Study Guide

Pan's Labyrinth Immortality

Immortality

NARRATOR: Long ago in the Underground Realm where there are no lies or pain there lived a princess who dreamt of the human world. She dreamt of blue skies, the soft breeze, and sunshine. One day, eluding her captors, the princess escaped. Once outside the brightness blinded her and erased her memory. She forgot who she was and where she came from. Her body suffered cold, sickness, and pain. Eventually she died. Her father the King always knew that the Princess would return, perhaps in another body, in another place, at another time.

This is a classic tale straight out of every mythology ever: a supernatural being giving up their life of happiness to indulge in the human world of pain and suffering. What's different about this take is that the human experience isn't glorified. There's nothing to suggest that Moanna's ascent was worth the pain. In fact, it sounds like going to the surface was just a big mistake.

OFELIA: A long, long time ago in a grey sad country there was a magic rose that made whoever plucked it immortal. But no one would dare go near it because its thorns were full of mortal poison. So amongst the men tales of pain and death were told in hushed voices. But there was no talk of eternal life for men fear pain more than they want immortality. So every day the rose wilted, unable to bequeath its gift to anyone. Alone and forgotten at the top of that mountain…forgotten until the end of time.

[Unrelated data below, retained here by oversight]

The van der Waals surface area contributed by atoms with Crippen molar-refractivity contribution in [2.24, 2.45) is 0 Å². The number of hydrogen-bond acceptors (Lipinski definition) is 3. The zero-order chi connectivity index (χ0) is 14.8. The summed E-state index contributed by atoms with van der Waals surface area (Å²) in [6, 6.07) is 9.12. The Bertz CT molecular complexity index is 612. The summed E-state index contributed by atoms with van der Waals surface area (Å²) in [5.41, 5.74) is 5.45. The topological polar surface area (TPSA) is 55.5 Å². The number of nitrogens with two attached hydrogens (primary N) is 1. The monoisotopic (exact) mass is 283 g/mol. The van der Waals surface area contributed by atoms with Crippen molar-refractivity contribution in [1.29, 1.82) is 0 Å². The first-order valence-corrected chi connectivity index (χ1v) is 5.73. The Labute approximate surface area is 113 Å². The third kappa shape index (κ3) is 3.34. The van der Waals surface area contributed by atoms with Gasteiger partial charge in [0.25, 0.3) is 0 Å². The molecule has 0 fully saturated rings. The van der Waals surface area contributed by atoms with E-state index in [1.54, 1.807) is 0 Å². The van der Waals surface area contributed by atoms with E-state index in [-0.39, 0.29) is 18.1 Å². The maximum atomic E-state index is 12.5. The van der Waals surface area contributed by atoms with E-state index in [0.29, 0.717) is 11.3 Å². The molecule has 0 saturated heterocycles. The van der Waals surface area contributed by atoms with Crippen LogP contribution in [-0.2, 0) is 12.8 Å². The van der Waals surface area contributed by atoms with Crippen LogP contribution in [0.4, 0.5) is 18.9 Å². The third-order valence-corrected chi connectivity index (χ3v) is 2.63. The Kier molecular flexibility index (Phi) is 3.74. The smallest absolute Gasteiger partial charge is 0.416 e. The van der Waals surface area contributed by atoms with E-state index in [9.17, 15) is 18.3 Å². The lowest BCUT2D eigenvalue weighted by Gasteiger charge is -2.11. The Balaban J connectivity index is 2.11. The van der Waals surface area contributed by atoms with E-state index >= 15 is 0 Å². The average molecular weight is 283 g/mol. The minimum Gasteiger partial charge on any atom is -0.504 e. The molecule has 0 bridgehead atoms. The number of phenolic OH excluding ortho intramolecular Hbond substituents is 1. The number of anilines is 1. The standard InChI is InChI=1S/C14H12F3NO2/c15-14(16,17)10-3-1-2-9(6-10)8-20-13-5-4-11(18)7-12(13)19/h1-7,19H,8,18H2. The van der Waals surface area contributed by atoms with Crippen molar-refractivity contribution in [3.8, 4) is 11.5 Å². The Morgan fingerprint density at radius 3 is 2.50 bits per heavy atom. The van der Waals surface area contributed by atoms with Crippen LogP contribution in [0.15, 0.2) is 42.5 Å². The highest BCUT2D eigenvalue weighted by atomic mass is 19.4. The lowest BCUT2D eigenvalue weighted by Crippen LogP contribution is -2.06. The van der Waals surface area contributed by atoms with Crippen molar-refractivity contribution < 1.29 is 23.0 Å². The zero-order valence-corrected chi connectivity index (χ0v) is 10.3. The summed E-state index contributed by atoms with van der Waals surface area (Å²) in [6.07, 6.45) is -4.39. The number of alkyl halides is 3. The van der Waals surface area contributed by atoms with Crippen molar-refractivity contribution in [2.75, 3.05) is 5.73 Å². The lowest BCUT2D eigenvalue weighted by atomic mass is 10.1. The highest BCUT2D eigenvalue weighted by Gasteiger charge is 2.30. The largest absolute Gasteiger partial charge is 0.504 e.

The story of the rose is an inverse of Moanna's journey from a life without pain to an awful mortality. The men must go through pain and death to reach immortality. Hmm, not unlike Ofelia's journey back into the Underground Realm.

NARRATOR: When the forest was young it was full of creatures filled with magic and wonder. At the heart of this forest stood a colossal fig tree. The Forest Folk slept in its shadow. But now the tree is dying. Its branches are dry, its trunk old and twisted. A monstrous toad has settled in its roots and won't let it thrive.

Ofelia's tasks aren't just about returning her to an immortal state, she's also helping the natural world like this ancient fig tree and the Faun. But why does it seem like immortality is always guarded by something horrible? We'd take deadly rose poison any day; we're not going near that enormously gross frog.

CAPITAN: The men in his battalion said that when General Vidal died he smashed his watch on a rock so that his son would know the exact hour and minute of his death. So he would know how a brave man dies.

VIDAL: Nonsense, he didn't own a watch.

For better or for worse (okay, definitely for worse) Vidal's highly respected father has trapped his son in a memory of himself, freezing time so that his legacy could live on through his son. Vidal tries to deny it…but we know he's as obsessed with the watch as he is with his own legacy.

PRIEST [at Carmen's funeral]: Because when we open our arms the earth takes in only a hollow and senseless shell. Far away now is the soul in its eternal glory. Because it is in pain that we find the meaning of life, and the state of grace that we lose when we are born.

Ofelia, in her most intense moment of pain, finally returns to her original state of grace where pain and lies are no more. The body over which Mercedes weeps is no more Ofelia than the clothes on her body. She has reversed the process of her birth but only accomplished it through a sacrifice of herself.

VIDAL: My son—tell him about his father…about the time his father died. Tell him—

MERCEDES: No. He won't even know your name.

Vidal wants to try and preserve his legacy—which is also the legacy of his father— through his son. But he's denied this. His violent power is useless. He murdered Ofelia but she will outlive him in memory.

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